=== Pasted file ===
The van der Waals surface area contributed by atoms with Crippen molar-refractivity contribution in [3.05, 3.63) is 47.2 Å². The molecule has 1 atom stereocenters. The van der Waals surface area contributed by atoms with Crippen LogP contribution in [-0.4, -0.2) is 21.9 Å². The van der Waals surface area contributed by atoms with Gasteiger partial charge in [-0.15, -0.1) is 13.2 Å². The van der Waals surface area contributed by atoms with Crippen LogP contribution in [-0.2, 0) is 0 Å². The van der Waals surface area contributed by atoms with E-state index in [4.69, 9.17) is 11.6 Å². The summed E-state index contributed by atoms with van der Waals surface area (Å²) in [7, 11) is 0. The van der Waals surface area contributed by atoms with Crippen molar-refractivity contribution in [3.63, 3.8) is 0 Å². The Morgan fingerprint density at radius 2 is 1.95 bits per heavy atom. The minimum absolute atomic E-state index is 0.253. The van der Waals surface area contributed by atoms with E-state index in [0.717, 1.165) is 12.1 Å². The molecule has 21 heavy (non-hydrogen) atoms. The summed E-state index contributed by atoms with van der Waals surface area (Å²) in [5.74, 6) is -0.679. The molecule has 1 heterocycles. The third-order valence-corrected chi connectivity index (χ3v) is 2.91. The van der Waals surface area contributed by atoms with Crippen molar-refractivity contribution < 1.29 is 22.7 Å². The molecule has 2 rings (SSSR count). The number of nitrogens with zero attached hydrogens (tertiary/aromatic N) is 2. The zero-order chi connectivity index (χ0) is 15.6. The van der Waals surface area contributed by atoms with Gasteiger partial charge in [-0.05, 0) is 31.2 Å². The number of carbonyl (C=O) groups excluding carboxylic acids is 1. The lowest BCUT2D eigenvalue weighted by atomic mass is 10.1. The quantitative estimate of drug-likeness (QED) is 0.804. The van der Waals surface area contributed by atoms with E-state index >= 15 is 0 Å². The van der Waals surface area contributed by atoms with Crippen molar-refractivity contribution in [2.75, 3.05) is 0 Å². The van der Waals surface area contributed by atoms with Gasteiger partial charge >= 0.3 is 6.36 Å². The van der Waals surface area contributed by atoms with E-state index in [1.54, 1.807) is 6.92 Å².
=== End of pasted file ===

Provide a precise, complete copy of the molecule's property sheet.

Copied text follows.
The van der Waals surface area contributed by atoms with Crippen molar-refractivity contribution in [3.05, 3.63) is 47.2 Å². The molecule has 1 atom stereocenters. The van der Waals surface area contributed by atoms with Crippen LogP contribution in [-0.4, -0.2) is 21.9 Å². The van der Waals surface area contributed by atoms with Gasteiger partial charge in [-0.15, -0.1) is 13.2 Å². The van der Waals surface area contributed by atoms with Crippen LogP contribution in [-0.2, 0) is 0 Å². The van der Waals surface area contributed by atoms with E-state index in [4.69, 9.17) is 11.6 Å². The summed E-state index contributed by atoms with van der Waals surface area (Å²) in [7, 11) is 0. The van der Waals surface area contributed by atoms with Crippen molar-refractivity contribution in [3.63, 3.8) is 0 Å². The Morgan fingerprint density at radius 2 is 1.95 bits per heavy atom. The minimum absolute atomic E-state index is 0.253. The van der Waals surface area contributed by atoms with E-state index in [0.717, 1.165) is 12.1 Å². The molecule has 21 heavy (non-hydrogen) atoms. The summed E-state index contributed by atoms with van der Waals surface area (Å²) in [5.74, 6) is -0.679. The molecule has 1 heterocycles. The third-order valence-corrected chi connectivity index (χ3v) is 2.91. The van der Waals surface area contributed by atoms with Crippen molar-refractivity contribution < 1.29 is 22.7 Å². The molecule has 2 rings (SSSR count). The number of nitrogens with zero attached hydrogens (tertiary/aromatic N) is 2. The zero-order chi connectivity index (χ0) is 15.6. The van der Waals surface area contributed by atoms with Gasteiger partial charge in [-0.05, 0) is 31.2 Å². The number of carbonyl (C=O) groups excluding carboxylic acids is 1. The lowest BCUT2D eigenvalue weighted by atomic mass is 10.1. The quantitative estimate of drug-likeness (QED) is 0.804. The van der Waals surface area contributed by atoms with E-state index >= 15 is 0 Å². The van der Waals surface area contributed by atoms with Crippen molar-refractivity contribution in [2.75, 3.05) is 0 Å². The van der Waals surface area contributed by atoms with Gasteiger partial charge >= 0.3 is 6.36 Å². The van der Waals surface area contributed by atoms with E-state index in [1.54, 1.807) is 6.92 Å².